The early trailers for Disney Animation’s Zootopia went out of their way to explain something that most children will understand instinctively: In the world of this movie, animals walk upright, talk, wear clothes, and coexist with species they might otherwise avoid. It felt like a bizarre amount of table-setting to describe how cartoons about animals work, but as it turns out, Zootopia itself is premised on exactly that kind of explanation—and cleverly so. The film’s titular city is the center of a world where evolved animals (mammals only, presumably for simplicity’s sake) have formed a civilized truce. Former predators and prey of all sizes attempt to live in harmony, referring vaguely to the bad old days when being born a certain type of animal meant confining yourself to a certain type of fate. In other words, this is a feature-length cartoon explicitly about the dynamics preventing a bunch of cute animals from devouring one another.
“Cute” would be an accurate way to describe the movie’s rabbit hero Judy Hopps (Ginnifer Goodwin, ideally cast), animated with big purple eyes and little twitches of the ears and nose. But early in the movie, Judy protests: “A bunny can call another bunny cute, but when another animal does it…” She trails off, letting the resemblance to certain human distinctions hang in the air. Zootopia is surprisingly and often delightfully specific about its far-from-buried subtext, about the way different groups share certain spaces in this world, trying for harmony but continuing to stumble over judgments, stereotypes, and the legacies of how things used to be.
These lingering memories of the past are why Judy’s ambition to become a police officer in Zootopia are met with concern from her family, eye-rolling from larger mammals, and repeated warnings about how there’s “never been a bunny cop.” Stereotypes and old ways of thinking are also responsible for Judy’s bunny parents supplying her with fox-repelling spray when she sets out for the big city. Judy dismisses her parents as ridiculous but finds her own prejudices tested when she’s assigned to traffic duty and encounters a sly big-city fox called Nick Wilde (Jason Bateman). He remains just barely on the legal side of con artistry, dedicated to “hustles,” as he calls them, that don’t technically break any laws. These predictably mismatched animals then team up to solve a series of disappearances within Zootopia, aided by Judy’s determination to prove herself and by Nick’s city-wide connections.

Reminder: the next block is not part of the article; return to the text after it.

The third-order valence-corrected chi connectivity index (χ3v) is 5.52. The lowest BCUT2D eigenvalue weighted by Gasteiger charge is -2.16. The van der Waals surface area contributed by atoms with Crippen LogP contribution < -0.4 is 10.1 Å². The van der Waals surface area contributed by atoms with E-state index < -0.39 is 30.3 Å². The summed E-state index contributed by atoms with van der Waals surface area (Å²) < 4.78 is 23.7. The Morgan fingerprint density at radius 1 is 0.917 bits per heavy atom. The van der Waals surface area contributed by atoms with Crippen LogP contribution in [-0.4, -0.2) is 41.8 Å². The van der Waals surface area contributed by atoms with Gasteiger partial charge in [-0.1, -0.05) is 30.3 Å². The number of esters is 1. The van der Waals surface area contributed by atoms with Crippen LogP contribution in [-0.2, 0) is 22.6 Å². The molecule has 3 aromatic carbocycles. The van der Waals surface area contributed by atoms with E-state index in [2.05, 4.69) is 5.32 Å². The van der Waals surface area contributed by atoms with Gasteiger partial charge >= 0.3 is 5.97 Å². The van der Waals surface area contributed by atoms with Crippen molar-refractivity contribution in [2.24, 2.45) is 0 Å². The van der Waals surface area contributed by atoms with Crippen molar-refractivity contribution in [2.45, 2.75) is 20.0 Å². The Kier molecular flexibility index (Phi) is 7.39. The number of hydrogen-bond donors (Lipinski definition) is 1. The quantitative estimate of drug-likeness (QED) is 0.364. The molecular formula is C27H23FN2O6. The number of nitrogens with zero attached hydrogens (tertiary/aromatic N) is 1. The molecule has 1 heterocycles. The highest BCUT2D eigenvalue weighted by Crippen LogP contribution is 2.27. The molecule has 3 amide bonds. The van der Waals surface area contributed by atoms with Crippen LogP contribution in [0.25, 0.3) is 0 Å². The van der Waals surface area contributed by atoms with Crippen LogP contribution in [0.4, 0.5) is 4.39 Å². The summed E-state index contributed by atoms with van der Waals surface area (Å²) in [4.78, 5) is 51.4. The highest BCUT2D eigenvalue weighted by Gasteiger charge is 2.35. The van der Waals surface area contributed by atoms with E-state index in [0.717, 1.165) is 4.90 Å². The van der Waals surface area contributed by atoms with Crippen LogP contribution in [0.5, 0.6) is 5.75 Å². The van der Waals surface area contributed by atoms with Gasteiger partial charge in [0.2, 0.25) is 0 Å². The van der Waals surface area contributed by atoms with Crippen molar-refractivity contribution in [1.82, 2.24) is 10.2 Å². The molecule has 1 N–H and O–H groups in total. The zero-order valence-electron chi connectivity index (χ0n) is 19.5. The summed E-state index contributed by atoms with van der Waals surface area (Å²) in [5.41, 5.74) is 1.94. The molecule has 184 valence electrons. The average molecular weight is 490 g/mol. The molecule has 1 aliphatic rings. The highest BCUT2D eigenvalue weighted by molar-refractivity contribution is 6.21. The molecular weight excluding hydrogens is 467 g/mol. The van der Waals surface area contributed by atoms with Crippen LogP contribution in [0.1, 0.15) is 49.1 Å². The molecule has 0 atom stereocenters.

As laid out in the film, the city of Zootopia looks something like a supersized Disney theme park, with climate-based districts (“Tundraland,” a rain forest area, and so on) surrounding a bustling central metropolis. It’s all visually rich, especially the downtown area, where a foot chase undergoes a rapid shift in size when Judy pursues a suspect into a smaller-scale rodent neighborhood. As Judy and Nick’s investigation continues, the city’s bright pastel hues shift to more noirish tones, with streaks of streetlamp light. It’s a shame, then, that the twists of the central mystery are simplified, even dumbed-down—and less compelling, in the end, than the movie’s addressing of race relations and urban tensions.
The suspect-light urban conspiracy (which never meets the standards of kid-friendly Chinatown knockoffs set by Who Framed Roger Rabbit and Rango) would be easier to overlook if the movie were denser with gags. It’s often funny, with good vocal work from its leads and the requisite mix of energetic character animation and Disney in-jokes (a bundle of freeze-frame gags at a bootleg DVD table; Alan Tudyk playing a character whose name calls back to the Duke he played in Frozen). But for all of the movie’s fast-paced bustle, it doesn’t manage many memorable set pieces. Given that the many credited writers and directors can collectively claim credits on the best recent Disney animation and beyond—Wreck-It Ralph, Frozen, Tangled, Wall-E, The Simpsons, Futurama—the world of Zootopia should buzz with comic energy and memorable supporting characters. Instead, most of the side characters provide only momentary amusement. Like Disney’s Big Hero 6, the movie is busy, but not breathless with invention.
Where Zootopia surpasses Big Hero 6, and any number of entertaining second-tier studio cartoons, is the way it ties a typical kid-movie message about believing in yourself—Zootopia is a place where “anyone can be anything”—to the real-world obstacles that can prevent self-confidence from prevailing on its own. By investigating the mechanics of long-held cartoon assumptions (both about the harmoniousness of some cartoon animals, and the characteristics of others), Disney is encouraging viewers young and old to see the world differently and more thoughtfully. It turns out slyness isn’t just a fox thing.